What value do the project deliverables have if they cannot be utilized by the organization? Learn how to monitor value after projects have closed and deliverables have been deployed.
- How would you feel if you were to go to the market to, say, buy a carton of milk, you looked at the expiration date and everything looked fine, you get home and open the carton, and you find out that the milk is spoiled? I suspect you wouldn't be too happy. Now, imagine organizations that spend a fair amount of money in financing programs. They have great hope and are not happy if the organization cannot use what a program has produced. I guess you have an idea of how important it is for a program manager to make sure this doesn't happen.
Benefits transition is all about making sure the organization finds value in the program results. So how does a program manager make this happen? First off, your program success is decided by your stakeholders. This means you need to continuously check if you are covering their needs and take every opportunity to show them that you and your team are delivering. Achievements don't happen on their own. You need to plan for them. This includes the benefits that operations take over. Very often operations are not seen as stakeholders.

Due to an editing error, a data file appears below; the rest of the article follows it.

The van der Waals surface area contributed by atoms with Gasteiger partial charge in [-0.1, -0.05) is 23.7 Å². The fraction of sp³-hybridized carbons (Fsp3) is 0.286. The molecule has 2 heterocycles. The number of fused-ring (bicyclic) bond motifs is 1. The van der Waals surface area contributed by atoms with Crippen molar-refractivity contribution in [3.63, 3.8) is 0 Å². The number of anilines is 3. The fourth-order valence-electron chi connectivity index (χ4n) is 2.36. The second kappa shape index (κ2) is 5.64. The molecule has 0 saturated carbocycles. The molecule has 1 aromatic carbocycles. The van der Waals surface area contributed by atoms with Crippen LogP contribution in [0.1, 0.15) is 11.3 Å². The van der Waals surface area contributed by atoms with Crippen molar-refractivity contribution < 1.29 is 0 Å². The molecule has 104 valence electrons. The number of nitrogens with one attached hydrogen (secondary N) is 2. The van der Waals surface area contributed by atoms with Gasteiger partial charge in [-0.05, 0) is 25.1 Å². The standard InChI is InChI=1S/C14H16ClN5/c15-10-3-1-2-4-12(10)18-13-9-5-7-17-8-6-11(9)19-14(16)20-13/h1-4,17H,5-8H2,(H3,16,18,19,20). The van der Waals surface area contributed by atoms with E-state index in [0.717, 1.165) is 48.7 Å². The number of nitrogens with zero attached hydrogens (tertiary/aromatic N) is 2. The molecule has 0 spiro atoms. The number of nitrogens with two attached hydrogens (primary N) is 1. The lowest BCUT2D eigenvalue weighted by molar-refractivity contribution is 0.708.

Big mistake. If their needs are not being addressed, they see no benefits. Make sure they have your back and you have theirs. Benefit sustainment concerns making sure that the program benefits still bring value long past the delivery to operations. You can say this is the true measure of a program's success.
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- What is program management?
- Who are program managers?
- Program versus project
- Program life-cycle phases
- Aligning programs to an organization's strategies
- Analyzing needs and planning programs
- Delivering and sustaining benefits from programs
- Working with program stakeholders
- Supporting program governance activities
- Managing program finances and resources
- Scheduling programs
- Managing program scope and quality